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Few physicians understand a hospital’s revenue cycle. Practicing physicians top priority is patient care, as it should be, and most have little concern how their practice impacts hospital finances. In the era of cost containment, cost consciousness, price transparency and accountable care, physicians need greater awareness of the hospital revenue cycle and healthcare finances in general. Patients are becoming increasingly savvy and their physicians need a basic understanding of hospital finances in order to communicate with them intelligently.
When it comes to hospital based revenue cycle and finances, physicians have the greatest control over assigning admission status and diagnosis related group t. Though Utilization Management (UM) and Clinical Documentation Integrity (CDI) departments follow criteria and rules regarding these areas, the physician’s orders and documentation still drive these decisions. In the last ten years, physician and other healthcare providers are becoming more accustomed and comfortable with this but there is still a large knowledge gap for most providers and institutions. For this reason, it is imperative for intimate physician leadership in the UM and CDI processes. Assuring this will increase physician knowledge of and skill in revenue cycle and decrease the distance between revenue cycle and the bedside.
This concept of decreasing the distance between revenue cycle and the bedside is an important one as it seems many areas of healthcare management are increasing the distance from the bedside. That is tolerable for some areas but for UM and CDI, it is not. Physician leadership in revenue cycle can take many forms and one form is not necessarily better or worse than another. This involvement can be a chief medical officer position to a medical director or can take the form of dedicated or even part time physician advisors. This leadership structure will depend on the needs of the institution, its size and resources as well as the talent available to it. Some health systems may have an internal candidate capable of fulfilling this role while others may need to seek an outside candidate. Whatever this model looks like, physicians involved in the revenue cycle process should be intimately involved in the following domains.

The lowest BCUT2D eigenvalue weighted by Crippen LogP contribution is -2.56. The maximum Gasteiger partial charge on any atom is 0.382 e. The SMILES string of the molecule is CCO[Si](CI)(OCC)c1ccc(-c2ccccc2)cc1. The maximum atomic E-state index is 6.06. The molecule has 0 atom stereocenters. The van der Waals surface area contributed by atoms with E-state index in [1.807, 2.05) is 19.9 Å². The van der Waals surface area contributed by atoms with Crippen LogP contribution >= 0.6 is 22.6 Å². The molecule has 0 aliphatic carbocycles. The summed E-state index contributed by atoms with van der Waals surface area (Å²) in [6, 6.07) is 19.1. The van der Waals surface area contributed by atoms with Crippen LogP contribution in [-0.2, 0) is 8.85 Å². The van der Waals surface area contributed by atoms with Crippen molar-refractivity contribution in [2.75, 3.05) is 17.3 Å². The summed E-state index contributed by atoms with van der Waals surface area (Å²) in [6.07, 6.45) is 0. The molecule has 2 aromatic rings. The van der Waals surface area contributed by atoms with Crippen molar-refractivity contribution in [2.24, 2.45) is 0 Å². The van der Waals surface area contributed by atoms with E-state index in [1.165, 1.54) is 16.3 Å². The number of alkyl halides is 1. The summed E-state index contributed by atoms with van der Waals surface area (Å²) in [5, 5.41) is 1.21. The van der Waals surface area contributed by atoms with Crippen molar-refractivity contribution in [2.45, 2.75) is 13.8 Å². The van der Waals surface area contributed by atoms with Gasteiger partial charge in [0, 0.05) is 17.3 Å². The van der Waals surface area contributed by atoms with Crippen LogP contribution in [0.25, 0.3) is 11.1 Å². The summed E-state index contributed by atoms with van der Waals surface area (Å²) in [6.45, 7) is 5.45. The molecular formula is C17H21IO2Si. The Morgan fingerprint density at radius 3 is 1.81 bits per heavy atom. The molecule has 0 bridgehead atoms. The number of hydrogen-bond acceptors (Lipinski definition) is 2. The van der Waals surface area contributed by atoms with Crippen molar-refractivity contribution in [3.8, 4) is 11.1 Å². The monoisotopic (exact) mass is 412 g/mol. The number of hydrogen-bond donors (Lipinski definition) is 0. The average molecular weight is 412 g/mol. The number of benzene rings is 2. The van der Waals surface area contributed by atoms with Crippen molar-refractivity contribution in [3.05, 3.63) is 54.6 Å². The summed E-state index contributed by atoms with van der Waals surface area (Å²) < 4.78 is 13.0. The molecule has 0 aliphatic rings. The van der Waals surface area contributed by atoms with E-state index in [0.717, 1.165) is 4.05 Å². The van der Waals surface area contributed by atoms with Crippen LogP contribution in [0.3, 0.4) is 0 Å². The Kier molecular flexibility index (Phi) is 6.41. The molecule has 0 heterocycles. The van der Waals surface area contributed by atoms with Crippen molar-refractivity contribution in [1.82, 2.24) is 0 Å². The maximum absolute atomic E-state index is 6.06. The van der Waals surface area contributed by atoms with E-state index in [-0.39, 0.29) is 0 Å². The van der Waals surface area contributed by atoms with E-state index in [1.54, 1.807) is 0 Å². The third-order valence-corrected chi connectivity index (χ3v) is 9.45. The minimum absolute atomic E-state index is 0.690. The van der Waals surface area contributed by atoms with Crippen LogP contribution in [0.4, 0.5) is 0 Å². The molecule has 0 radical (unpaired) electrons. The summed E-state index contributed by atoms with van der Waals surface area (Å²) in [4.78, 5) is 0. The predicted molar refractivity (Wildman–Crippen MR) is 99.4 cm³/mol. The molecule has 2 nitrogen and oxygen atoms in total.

Connection between revenue cycle and executive leadership. Revenue cycle usually reports up through the institutions CFO. Several of the people in this hierarchy may have a clinical background but if they do, it likely has not kept up with the current healthcare landscape pertaining to clinical practice. UM and CDI may have excellent ideas and initiatives but often they may not have the organizational influence to modify or change policy or procedure. A physician leader in revenue cycle can help bridge this gap and be an advocate for change.
Connection between revenue cycle and practicing providers. As mentioned above, many providers have little insight into the revenue cycle and how much they actually control. This physician leader can be invaluable not only educating practicing providers but also being a conduit back to UM and CDI when these providers have issues or difficultly with current processes. UM and CDI are complex worlds with many rules and regulations that differ based on payer, whether it be CMS, managed insurance plans or commercial ones. Communication between physicians and UM and CDI staff may be awkward and sometimes even contentious. A physician leaders helps to break down these barriers.
Connection between hospital system and payers. Physician involvement in insurance company calls, denials management and contract negotiations is key. Private payers almost always have their medical directors involved in key financial decisions and hospitals need to do the same. These peer to peer conversations carry significant weight in decision making and help break down clinical barriers that these regionalized companies may not understand at the local level. A physician leader in the revenue cycle should also have knowledge of CMS rules and regulations, specifically in the realm of utilization management and utilization review, as well as a relationship with their assigned Quality Improvement Organization (QIO).
Strong physician leadership within revenue cycle is not a luxury it once was. Their involvement in the current healthcare landscape is a necessity as margins become thinner and regulations become tighter. How this leadership structure is modeled will vary depending on the institution but regardless of how this looks, the distance between revenue cycle and the bedside will be bridged.